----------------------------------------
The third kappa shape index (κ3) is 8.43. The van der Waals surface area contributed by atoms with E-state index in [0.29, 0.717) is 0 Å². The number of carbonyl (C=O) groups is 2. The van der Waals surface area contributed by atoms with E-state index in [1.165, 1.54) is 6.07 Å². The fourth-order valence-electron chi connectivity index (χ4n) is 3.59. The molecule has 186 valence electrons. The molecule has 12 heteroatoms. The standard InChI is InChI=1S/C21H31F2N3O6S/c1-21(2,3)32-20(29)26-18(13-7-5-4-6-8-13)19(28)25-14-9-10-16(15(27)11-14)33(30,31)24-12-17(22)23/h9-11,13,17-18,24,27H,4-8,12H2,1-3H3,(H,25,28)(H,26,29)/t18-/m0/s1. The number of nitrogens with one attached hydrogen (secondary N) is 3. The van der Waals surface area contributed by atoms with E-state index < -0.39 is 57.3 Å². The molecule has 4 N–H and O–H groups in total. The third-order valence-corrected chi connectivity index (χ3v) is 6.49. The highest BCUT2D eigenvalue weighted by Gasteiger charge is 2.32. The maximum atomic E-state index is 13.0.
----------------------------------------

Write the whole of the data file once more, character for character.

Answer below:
The third kappa shape index (κ3) is 8.43. The van der Waals surface area contributed by atoms with E-state index in [0.29, 0.717) is 0 Å². The number of carbonyl (C=O) groups is 2. The van der Waals surface area contributed by atoms with E-state index in [1.165, 1.54) is 6.07 Å². The fourth-order valence-electron chi connectivity index (χ4n) is 3.59. The molecule has 186 valence electrons. The molecule has 12 heteroatoms. The standard InChI is InChI=1S/C21H31F2N3O6S/c1-21(2,3)32-20(29)26-18(13-7-5-4-6-8-13)19(28)25-14-9-10-16(15(27)11-14)33(30,31)24-12-17(22)23/h9-11,13,17-18,24,27H,4-8,12H2,1-3H3,(H,25,28)(H,26,29)/t18-/m0/s1. The number of nitrogens with one attached hydrogen (secondary N) is 3. The van der Waals surface area contributed by atoms with E-state index < -0.39 is 57.3 Å². The molecule has 4 N–H and O–H groups in total. The third-order valence-corrected chi connectivity index (χ3v) is 6.49. The highest BCUT2D eigenvalue weighted by Gasteiger charge is 2.32. The maximum atomic E-state index is 13.0.